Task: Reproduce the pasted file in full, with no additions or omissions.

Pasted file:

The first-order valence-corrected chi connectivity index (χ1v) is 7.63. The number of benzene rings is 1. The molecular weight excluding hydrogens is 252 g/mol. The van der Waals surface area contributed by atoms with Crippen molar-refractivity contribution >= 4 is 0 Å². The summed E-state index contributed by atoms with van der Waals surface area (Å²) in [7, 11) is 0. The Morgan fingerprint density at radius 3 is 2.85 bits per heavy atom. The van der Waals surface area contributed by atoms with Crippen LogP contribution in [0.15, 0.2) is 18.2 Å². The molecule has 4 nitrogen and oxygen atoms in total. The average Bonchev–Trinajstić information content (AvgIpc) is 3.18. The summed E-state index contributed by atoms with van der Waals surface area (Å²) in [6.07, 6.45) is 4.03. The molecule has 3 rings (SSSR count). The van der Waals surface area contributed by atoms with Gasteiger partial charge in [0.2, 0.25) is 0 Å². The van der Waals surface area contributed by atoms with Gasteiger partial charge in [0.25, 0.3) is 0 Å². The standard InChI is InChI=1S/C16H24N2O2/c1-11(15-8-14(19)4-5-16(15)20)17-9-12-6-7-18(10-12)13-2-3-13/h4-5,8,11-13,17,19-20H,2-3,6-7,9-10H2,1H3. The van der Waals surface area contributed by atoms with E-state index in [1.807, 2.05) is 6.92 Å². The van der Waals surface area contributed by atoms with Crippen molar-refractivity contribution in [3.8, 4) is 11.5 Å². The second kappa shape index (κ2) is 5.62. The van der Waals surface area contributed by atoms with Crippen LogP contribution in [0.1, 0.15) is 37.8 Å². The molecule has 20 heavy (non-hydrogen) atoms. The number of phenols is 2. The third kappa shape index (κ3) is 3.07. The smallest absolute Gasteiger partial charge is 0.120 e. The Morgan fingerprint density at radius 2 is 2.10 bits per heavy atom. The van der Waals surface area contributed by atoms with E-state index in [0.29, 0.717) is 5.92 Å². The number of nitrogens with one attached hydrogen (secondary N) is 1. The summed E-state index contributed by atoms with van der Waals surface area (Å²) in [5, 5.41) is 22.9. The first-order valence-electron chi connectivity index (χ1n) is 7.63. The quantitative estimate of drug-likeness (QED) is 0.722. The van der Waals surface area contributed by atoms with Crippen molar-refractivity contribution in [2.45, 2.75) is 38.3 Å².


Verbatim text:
The first-order valence-corrected chi connectivity index (χ1v) is 7.63. The number of benzene rings is 1. The molecular weight excluding hydrogens is 252 g/mol. The van der Waals surface area contributed by atoms with Crippen molar-refractivity contribution >= 4 is 0 Å². The summed E-state index contributed by atoms with van der Waals surface area (Å²) in [7, 11) is 0. The Morgan fingerprint density at radius 3 is 2.85 bits per heavy atom. The van der Waals surface area contributed by atoms with Crippen LogP contribution in [0.15, 0.2) is 18.2 Å². The molecule has 4 nitrogen and oxygen atoms in total. The average Bonchev–Trinajstić information content (AvgIpc) is 3.18. The summed E-state index contributed by atoms with van der Waals surface area (Å²) in [6.07, 6.45) is 4.03. The molecule has 3 rings (SSSR count). The van der Waals surface area contributed by atoms with Gasteiger partial charge in [0.2, 0.25) is 0 Å². The van der Waals surface area contributed by atoms with Gasteiger partial charge in [0.25, 0.3) is 0 Å². The standard InChI is InChI=1S/C16H24N2O2/c1-11(15-8-14(19)4-5-16(15)20)17-9-12-6-7-18(10-12)13-2-3-13/h4-5,8,11-13,17,19-20H,2-3,6-7,9-10H2,1H3. The van der Waals surface area contributed by atoms with E-state index in [1.807, 2.05) is 6.92 Å². The van der Waals surface area contributed by atoms with Crippen molar-refractivity contribution in [3.8, 4) is 11.5 Å². The second kappa shape index (κ2) is 5.62. The van der Waals surface area contributed by atoms with Crippen LogP contribution in [0.1, 0.15) is 37.8 Å². The molecule has 20 heavy (non-hydrogen) atoms. The number of phenols is 2. The third kappa shape index (κ3) is 3.07. The smallest absolute Gasteiger partial charge is 0.120 e. The Morgan fingerprint density at radius 2 is 2.10 bits per heavy atom. The van der Waals surface area contributed by atoms with E-state index in [0.29, 0.717) is 5.92 Å². The number of nitrogens with one attached hydrogen (secondary N) is 1. The summed E-state index contributed by atoms with van der Waals surface area (Å²) in [5, 5.41) is 22.9. The first-order valence-electron chi connectivity index (χ1n) is 7.63. The quantitative estimate of drug-likeness (QED) is 0.722. The van der Waals surface area contributed by atoms with Crippen molar-refractivity contribution in [2.45, 2.75) is 38.3 Å².